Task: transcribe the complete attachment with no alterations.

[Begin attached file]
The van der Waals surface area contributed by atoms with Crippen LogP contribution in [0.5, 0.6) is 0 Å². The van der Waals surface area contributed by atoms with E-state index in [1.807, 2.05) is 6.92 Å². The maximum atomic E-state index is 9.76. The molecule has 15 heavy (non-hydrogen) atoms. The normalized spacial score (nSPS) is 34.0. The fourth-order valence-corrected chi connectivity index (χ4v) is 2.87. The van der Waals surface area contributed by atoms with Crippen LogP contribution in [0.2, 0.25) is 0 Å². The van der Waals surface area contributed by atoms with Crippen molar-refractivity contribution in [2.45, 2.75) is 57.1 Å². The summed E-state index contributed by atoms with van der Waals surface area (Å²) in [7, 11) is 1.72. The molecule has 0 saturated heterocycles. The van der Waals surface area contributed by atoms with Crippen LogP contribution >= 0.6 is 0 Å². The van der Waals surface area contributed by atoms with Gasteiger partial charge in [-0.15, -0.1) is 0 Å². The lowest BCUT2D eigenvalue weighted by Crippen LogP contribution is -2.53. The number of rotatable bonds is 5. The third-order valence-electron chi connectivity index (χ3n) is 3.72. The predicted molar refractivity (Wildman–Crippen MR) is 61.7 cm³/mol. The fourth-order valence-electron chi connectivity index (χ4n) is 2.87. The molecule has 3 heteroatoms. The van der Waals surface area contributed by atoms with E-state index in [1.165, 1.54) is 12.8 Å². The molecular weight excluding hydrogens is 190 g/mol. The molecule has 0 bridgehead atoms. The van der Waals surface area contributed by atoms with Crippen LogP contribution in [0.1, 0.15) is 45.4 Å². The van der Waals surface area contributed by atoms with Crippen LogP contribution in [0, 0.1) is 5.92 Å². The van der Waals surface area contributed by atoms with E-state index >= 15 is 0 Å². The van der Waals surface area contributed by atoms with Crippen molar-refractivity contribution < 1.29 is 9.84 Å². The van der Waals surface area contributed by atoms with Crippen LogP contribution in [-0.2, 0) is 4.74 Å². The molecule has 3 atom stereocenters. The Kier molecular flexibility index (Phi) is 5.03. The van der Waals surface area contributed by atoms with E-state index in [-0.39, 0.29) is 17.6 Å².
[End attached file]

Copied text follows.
The van der Waals surface area contributed by atoms with Crippen LogP contribution in [0.5, 0.6) is 0 Å². The van der Waals surface area contributed by atoms with E-state index in [1.807, 2.05) is 6.92 Å². The maximum atomic E-state index is 9.76. The molecule has 15 heavy (non-hydrogen) atoms. The normalized spacial score (nSPS) is 34.0. The fourth-order valence-corrected chi connectivity index (χ4v) is 2.87. The van der Waals surface area contributed by atoms with Crippen LogP contribution in [0.2, 0.25) is 0 Å². The van der Waals surface area contributed by atoms with Crippen molar-refractivity contribution in [2.45, 2.75) is 57.1 Å². The summed E-state index contributed by atoms with van der Waals surface area (Å²) in [7, 11) is 1.72. The molecule has 0 saturated heterocycles. The van der Waals surface area contributed by atoms with Crippen LogP contribution >= 0.6 is 0 Å². The van der Waals surface area contributed by atoms with Gasteiger partial charge in [-0.15, -0.1) is 0 Å². The lowest BCUT2D eigenvalue weighted by Crippen LogP contribution is -2.53. The number of rotatable bonds is 5. The third-order valence-electron chi connectivity index (χ3n) is 3.72. The predicted molar refractivity (Wildman–Crippen MR) is 61.7 cm³/mol. The fourth-order valence-electron chi connectivity index (χ4n) is 2.87. The molecule has 3 heteroatoms. The van der Waals surface area contributed by atoms with E-state index in [1.165, 1.54) is 12.8 Å². The molecular weight excluding hydrogens is 190 g/mol. The molecule has 0 bridgehead atoms. The van der Waals surface area contributed by atoms with Crippen LogP contribution in [0.1, 0.15) is 45.4 Å². The van der Waals surface area contributed by atoms with Crippen LogP contribution in [0, 0.1) is 5.92 Å². The van der Waals surface area contributed by atoms with E-state index >= 15 is 0 Å². The van der Waals surface area contributed by atoms with Crippen molar-refractivity contribution < 1.29 is 9.84 Å². The van der Waals surface area contributed by atoms with Crippen LogP contribution in [-0.2, 0) is 4.74 Å². The molecule has 3 atom stereocenters. The Kier molecular flexibility index (Phi) is 5.03. The van der Waals surface area contributed by atoms with E-state index in [-0.39, 0.29) is 17.6 Å².